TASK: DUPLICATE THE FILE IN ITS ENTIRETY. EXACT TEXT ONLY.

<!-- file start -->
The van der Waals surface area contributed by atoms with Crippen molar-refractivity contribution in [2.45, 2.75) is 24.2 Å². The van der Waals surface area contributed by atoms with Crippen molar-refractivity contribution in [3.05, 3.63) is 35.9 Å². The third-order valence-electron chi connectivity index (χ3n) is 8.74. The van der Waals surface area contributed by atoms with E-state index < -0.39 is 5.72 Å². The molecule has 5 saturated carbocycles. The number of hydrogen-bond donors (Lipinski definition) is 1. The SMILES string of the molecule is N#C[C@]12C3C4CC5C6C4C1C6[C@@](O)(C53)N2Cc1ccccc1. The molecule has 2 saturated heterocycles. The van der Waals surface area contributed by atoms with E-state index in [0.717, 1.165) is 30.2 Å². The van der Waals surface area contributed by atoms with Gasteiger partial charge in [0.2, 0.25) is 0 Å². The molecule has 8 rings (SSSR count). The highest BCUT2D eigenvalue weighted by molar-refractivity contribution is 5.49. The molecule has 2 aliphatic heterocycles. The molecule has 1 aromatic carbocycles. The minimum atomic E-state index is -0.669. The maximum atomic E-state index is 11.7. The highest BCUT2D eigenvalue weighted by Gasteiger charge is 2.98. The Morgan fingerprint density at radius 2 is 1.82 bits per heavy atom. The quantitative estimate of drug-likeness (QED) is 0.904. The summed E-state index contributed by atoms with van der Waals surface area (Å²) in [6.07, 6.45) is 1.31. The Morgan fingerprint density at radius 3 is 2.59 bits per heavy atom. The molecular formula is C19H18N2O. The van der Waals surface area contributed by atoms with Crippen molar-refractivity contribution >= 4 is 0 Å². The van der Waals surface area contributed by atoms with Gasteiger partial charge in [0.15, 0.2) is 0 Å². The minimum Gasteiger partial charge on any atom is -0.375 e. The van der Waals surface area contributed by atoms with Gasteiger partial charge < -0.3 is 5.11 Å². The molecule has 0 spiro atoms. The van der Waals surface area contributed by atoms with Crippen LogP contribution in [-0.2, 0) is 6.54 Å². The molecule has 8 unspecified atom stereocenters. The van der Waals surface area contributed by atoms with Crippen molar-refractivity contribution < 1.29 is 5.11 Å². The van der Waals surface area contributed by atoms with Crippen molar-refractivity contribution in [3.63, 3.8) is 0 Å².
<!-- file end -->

The van der Waals surface area contributed by atoms with Crippen molar-refractivity contribution in [2.45, 2.75) is 24.2 Å². The van der Waals surface area contributed by atoms with Crippen molar-refractivity contribution in [3.05, 3.63) is 35.9 Å². The third-order valence-electron chi connectivity index (χ3n) is 8.74. The van der Waals surface area contributed by atoms with E-state index < -0.39 is 5.72 Å². The molecule has 5 saturated carbocycles. The number of hydrogen-bond donors (Lipinski definition) is 1. The SMILES string of the molecule is N#C[C@]12C3C4CC5C6C4C1C6[C@@](O)(C53)N2Cc1ccccc1. The molecule has 2 saturated heterocycles. The van der Waals surface area contributed by atoms with E-state index in [0.717, 1.165) is 30.2 Å². The van der Waals surface area contributed by atoms with Gasteiger partial charge in [0.2, 0.25) is 0 Å². The molecule has 8 rings (SSSR count). The highest BCUT2D eigenvalue weighted by molar-refractivity contribution is 5.49. The molecule has 2 aliphatic heterocycles. The molecule has 1 aromatic carbocycles. The minimum atomic E-state index is -0.669. The maximum atomic E-state index is 11.7. The highest BCUT2D eigenvalue weighted by Gasteiger charge is 2.98. The Morgan fingerprint density at radius 2 is 1.82 bits per heavy atom. The quantitative estimate of drug-likeness (QED) is 0.904. The summed E-state index contributed by atoms with van der Waals surface area (Å²) in [6.07, 6.45) is 1.31. The Morgan fingerprint density at radius 3 is 2.59 bits per heavy atom. The molecular formula is C19H18N2O. The van der Waals surface area contributed by atoms with Crippen molar-refractivity contribution >= 4 is 0 Å². The van der Waals surface area contributed by atoms with Gasteiger partial charge in [0.15, 0.2) is 0 Å². The minimum Gasteiger partial charge on any atom is -0.375 e. The van der Waals surface area contributed by atoms with Gasteiger partial charge < -0.3 is 5.11 Å². The molecule has 0 spiro atoms. The van der Waals surface area contributed by atoms with Crippen LogP contribution in [-0.2, 0) is 6.54 Å². The molecule has 8 unspecified atom stereocenters. The van der Waals surface area contributed by atoms with Crippen molar-refractivity contribution < 1.29 is 5.11 Å². The van der Waals surface area contributed by atoms with Crippen molar-refractivity contribution in [3.63, 3.8) is 0 Å².